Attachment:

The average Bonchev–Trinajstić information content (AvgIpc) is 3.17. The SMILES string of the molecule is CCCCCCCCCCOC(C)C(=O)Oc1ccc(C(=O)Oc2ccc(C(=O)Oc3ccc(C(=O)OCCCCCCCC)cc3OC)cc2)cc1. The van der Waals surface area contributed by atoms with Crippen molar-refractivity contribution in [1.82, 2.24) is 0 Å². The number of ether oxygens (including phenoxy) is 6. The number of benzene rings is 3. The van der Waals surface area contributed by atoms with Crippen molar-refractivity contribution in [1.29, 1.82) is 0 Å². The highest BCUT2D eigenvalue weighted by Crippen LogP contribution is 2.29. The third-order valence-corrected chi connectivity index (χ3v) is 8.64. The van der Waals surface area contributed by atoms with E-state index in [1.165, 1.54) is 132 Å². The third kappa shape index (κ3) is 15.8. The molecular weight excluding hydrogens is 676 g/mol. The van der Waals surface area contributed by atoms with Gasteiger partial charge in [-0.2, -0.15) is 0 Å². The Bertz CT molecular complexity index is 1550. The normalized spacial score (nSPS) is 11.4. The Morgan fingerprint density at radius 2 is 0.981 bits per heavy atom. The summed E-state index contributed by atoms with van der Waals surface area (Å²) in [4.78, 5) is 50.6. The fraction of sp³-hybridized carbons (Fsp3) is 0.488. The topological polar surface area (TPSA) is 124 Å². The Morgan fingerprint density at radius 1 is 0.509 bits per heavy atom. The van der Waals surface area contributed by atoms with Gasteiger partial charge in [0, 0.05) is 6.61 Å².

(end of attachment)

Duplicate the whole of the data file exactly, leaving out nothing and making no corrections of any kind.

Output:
The average Bonchev–Trinajstić information content (AvgIpc) is 3.17. The SMILES string of the molecule is CCCCCCCCCCOC(C)C(=O)Oc1ccc(C(=O)Oc2ccc(C(=O)Oc3ccc(C(=O)OCCCCCCCC)cc3OC)cc2)cc1. The van der Waals surface area contributed by atoms with Crippen molar-refractivity contribution in [1.82, 2.24) is 0 Å². The number of ether oxygens (including phenoxy) is 6. The number of benzene rings is 3. The van der Waals surface area contributed by atoms with Crippen molar-refractivity contribution in [1.29, 1.82) is 0 Å². The highest BCUT2D eigenvalue weighted by Crippen LogP contribution is 2.29. The third-order valence-corrected chi connectivity index (χ3v) is 8.64. The van der Waals surface area contributed by atoms with E-state index in [1.165, 1.54) is 132 Å². The third kappa shape index (κ3) is 15.8. The molecular weight excluding hydrogens is 676 g/mol. The van der Waals surface area contributed by atoms with Gasteiger partial charge in [-0.2, -0.15) is 0 Å². The Bertz CT molecular complexity index is 1550. The normalized spacial score (nSPS) is 11.4. The Morgan fingerprint density at radius 2 is 0.981 bits per heavy atom. The summed E-state index contributed by atoms with van der Waals surface area (Å²) in [4.78, 5) is 50.6. The fraction of sp³-hybridized carbons (Fsp3) is 0.488. The topological polar surface area (TPSA) is 124 Å². The Morgan fingerprint density at radius 1 is 0.509 bits per heavy atom. The van der Waals surface area contributed by atoms with Gasteiger partial charge in [0, 0.05) is 6.61 Å².